ANNOUNCEMENTS

Artifex Press

May 27, 2015
Robert Irwin, Scrim veil—Black rectangle—Natural light, 1977. Installation view, Whitney Museum of American Art, New York. Cloth, metal, and wood. 144 × 1368 × 49 inches. © 2015 Robert Irwin / Artists Rights Society (ARS), New York. Photo © Philipp Scholz Rittermann. Robert Irwin, Scrim veil—Black rectangle—Natural light, 1977. Installation view, Whitney Museum of American Art, New York. Cloth, metal, and wood. 144 × 1368 × 49 inches. © 2015 Robert Irwin / Artists Rights Society (ARS), New York. Photo © Philipp Scholz Rittermann.

Artifex Press announces the Robert Irwin catalogue raisonné edited by Marianne Stockebrand

Artifex Press is pleased to announce that it will publish the Robert Irwin catalogue raisonné, and that Marianne Stockebrand has been named Editor of the project.   Stockebrand, former Director of the Chinati Foundation, Marfa, Texas, and organizer of an Irwin retrospective during her time as Director of Kölnischer Kunstverein, Cologne, Germany, will edit the catalogue raisonné of Robert Irwin's complete works, spanning six decades,... continue reading

Kayne Griffin Corcoran

May 26, 2015
Left: Liza Ryan, Wind(shield) hail, 2014. Chromogenic print, 61 1/4 x 43 1/2 inches. Courtesy the artist and Kayne Griffin Corcoran, Los Angeles. © Liza Ryan. Right: Max Hooper Schneider, Accidental Menagerie, 2015 (detail). Mixed media, acrylic trays, polymer resin, aluminum structure, custom hardware, 120 x 108 x 15 inches. Courtesy the artist and Kayne Griffin Corcoran, Los Angeles. © Max Hooper Schneider. Left: Liza Ryan, Wind(shield) hail, 2014. Chromogenic print, 61 1/4 x 43 1/2 inches. Courtesy the artist and Kayne Griffin Corcoran, Los Angeles. © Liza Ryan. Right: Max Hooper Schneider, Accidental Menagerie, 2015 (detail). Mixed media, acrylic trays, polymer resin, aluminum structure, custom hardware, 120 x 108 x 15 inches. Courtesy the artist and Kayne Griffin Corcoran, Los Angeles. © Max Hooper Schneider.

Liza Ryan and Max Hooper Schneider at Kayne Griffin Corcoran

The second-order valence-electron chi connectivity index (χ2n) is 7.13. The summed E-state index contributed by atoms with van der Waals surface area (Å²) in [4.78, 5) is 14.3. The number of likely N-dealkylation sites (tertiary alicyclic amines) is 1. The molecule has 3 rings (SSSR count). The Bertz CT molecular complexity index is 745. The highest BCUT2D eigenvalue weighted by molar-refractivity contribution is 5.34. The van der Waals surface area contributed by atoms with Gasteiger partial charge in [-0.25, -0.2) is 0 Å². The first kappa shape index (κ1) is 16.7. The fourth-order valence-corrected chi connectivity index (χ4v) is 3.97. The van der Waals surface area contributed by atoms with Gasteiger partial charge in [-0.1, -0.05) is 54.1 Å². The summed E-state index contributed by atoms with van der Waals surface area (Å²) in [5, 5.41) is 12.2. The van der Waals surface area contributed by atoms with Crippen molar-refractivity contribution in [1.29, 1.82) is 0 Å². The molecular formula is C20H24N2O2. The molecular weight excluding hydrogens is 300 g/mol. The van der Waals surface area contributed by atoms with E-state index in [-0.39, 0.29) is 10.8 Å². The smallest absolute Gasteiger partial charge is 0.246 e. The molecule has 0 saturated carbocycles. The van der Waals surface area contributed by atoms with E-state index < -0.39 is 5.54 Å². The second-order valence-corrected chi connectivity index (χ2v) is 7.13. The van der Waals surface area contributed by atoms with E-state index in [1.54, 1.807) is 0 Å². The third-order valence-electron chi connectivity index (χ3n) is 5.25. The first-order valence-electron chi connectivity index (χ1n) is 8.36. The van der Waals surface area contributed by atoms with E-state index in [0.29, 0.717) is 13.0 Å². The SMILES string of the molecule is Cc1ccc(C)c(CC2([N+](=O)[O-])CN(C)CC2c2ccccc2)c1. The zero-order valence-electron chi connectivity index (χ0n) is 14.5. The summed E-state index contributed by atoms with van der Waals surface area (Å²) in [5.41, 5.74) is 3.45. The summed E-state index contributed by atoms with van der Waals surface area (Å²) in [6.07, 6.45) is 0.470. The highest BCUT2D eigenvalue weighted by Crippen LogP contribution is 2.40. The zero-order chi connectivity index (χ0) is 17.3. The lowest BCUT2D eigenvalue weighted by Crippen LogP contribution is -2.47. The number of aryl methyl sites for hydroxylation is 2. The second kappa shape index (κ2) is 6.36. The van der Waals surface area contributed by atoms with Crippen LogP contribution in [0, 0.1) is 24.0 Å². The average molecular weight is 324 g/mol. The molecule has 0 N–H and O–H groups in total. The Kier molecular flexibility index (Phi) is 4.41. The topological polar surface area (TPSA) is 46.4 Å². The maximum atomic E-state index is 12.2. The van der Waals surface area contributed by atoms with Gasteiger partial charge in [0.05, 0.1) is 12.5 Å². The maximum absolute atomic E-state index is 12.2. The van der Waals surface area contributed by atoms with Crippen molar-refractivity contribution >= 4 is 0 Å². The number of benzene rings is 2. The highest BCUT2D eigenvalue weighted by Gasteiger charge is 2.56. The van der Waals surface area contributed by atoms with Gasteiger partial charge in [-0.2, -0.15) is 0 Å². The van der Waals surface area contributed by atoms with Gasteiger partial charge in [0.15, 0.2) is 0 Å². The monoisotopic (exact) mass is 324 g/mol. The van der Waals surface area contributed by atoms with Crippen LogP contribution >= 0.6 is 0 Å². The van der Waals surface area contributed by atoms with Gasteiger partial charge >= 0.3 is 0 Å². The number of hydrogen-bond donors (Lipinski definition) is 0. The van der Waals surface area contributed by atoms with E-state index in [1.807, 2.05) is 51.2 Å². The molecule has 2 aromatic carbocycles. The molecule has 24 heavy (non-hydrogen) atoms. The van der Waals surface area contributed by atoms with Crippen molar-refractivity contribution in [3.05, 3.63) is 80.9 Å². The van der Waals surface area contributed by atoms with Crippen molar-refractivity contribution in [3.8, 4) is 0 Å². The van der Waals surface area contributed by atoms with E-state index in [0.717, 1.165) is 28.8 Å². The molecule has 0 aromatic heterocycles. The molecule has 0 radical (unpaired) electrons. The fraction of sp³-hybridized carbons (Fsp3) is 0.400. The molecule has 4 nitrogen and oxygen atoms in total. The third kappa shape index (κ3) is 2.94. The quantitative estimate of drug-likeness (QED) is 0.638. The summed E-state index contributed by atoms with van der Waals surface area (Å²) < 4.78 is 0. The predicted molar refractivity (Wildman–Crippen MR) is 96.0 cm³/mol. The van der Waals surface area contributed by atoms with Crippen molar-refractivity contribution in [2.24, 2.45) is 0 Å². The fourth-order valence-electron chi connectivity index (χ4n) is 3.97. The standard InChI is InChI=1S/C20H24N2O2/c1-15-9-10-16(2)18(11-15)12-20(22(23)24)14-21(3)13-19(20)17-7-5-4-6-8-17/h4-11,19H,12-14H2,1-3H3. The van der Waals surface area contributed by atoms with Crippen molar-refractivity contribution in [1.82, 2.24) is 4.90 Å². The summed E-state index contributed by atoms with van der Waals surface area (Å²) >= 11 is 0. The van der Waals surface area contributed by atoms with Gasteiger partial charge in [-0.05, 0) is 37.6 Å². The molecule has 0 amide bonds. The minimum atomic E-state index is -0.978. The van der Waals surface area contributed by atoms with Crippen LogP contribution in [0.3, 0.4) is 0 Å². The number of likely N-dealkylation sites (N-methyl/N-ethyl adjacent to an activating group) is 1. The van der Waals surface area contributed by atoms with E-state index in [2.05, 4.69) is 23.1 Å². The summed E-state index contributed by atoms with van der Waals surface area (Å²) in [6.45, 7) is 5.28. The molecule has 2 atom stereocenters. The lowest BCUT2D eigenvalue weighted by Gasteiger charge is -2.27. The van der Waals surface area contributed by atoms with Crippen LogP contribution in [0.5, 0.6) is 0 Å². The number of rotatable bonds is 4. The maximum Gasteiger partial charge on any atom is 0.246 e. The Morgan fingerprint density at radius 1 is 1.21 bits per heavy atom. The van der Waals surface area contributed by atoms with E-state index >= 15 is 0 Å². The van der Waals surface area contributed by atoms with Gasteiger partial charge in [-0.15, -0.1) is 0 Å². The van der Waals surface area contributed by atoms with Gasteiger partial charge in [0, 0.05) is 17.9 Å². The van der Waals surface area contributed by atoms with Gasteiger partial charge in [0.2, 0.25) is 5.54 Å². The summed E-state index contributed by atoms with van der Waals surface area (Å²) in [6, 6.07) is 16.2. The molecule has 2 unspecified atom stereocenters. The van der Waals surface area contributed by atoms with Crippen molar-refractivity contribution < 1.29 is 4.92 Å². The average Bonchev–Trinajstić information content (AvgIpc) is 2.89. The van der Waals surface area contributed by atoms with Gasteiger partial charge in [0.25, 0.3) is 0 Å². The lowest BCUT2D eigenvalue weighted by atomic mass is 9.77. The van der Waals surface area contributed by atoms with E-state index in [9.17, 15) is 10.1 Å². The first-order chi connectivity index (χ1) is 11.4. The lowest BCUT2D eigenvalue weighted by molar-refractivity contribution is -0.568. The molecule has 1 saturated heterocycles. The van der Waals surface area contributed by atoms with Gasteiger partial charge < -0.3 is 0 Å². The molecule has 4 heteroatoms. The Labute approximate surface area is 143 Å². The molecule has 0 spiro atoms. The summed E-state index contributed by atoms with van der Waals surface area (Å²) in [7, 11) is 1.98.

Kayne Griffin Corcoran is pleased to present Wind(Shield), a new body of work by Liza Ryan, and Accidental Menagerie, two new large-scale sculptural projects by Max Hooper Schneider. In the main gallery, Wind(shield) continues Ryan’s long-running exploration of the idea of separation. Looking closely at boundaries such as skin, the walls of a house, or the cars that separate us from the world, she examines the fluidity of interior and... continue reading

HALMOS

May 26, 2015
   

Halmos announces the public launch of Library Stack

Halmos is pleased to announce the public launch of Library Stack—a new website developed to create access points between commercial databases and the open domain of public libraries. Art's increasing tendency to take form as digital objects has inadvertently resulted in its mediums being regulated by proprietary and closed systems. Amazon, Apple and Barnes & Noble collectively control 95% of all digital ebooks for which buyers are given a... continue reading

REVIEWS

“The Bank Show: Vive Le Capital”
BANK, Shanghai
View of “The Bank Show: Vive le Capital,” BANK, Shanghai, 2015.

by MING LIN

An exhibition title containing a phrase like “Vive Le Capital” suggests a degree of irony in its subject matter. With a roster of some 24 artists and ambitious claims of “exploring the omnipresent power of global finance,” one expects an assortment of vaguely related works—critiques, interventions, manifestos—all of which gravitate... continue reading

Iman Issa’s “Lexicon”
RODEO, London
Iman Issa, Fortune Teller (study for 2013), 2013.

by ORIT GAT

What is the role of description in the way we talk about art? In art-historical discourse, iconography won out over formal analysis. The focus on line, color, and shape was replaced by the primacy of the subject matter. But more often than not, talking about art means talking about stuff... continue reading

Vitaly Komar’s “Allegories of Justice”
RONALD FELDMAN FINE ARTS, New York
Vitaly Komar, Victory over the Sun, 2010–2015. Tempera and oil on canvas, 36 x 108 inches.

by KIM LEVIN

Vitaly Komar, formerly half of the illustrious team Komar & Melamid, which split in 2003, continues to paint in a style he has dubbed “New Symbolism.” For more than a decade, his virtuosic paintings of the proverbial scales of justice, tiny birds of truth, hulking Russian bears waving red flags,... continue reading

DOSSIER

Spike
Michael Kon
e-flux iPad
galeria nara roesler
Luisa Strina
X-TRA
Blum&Poe
Anton Kern Gallery
White Flag
The Third Line
Art Monthly
The breeder
MIA Art Fair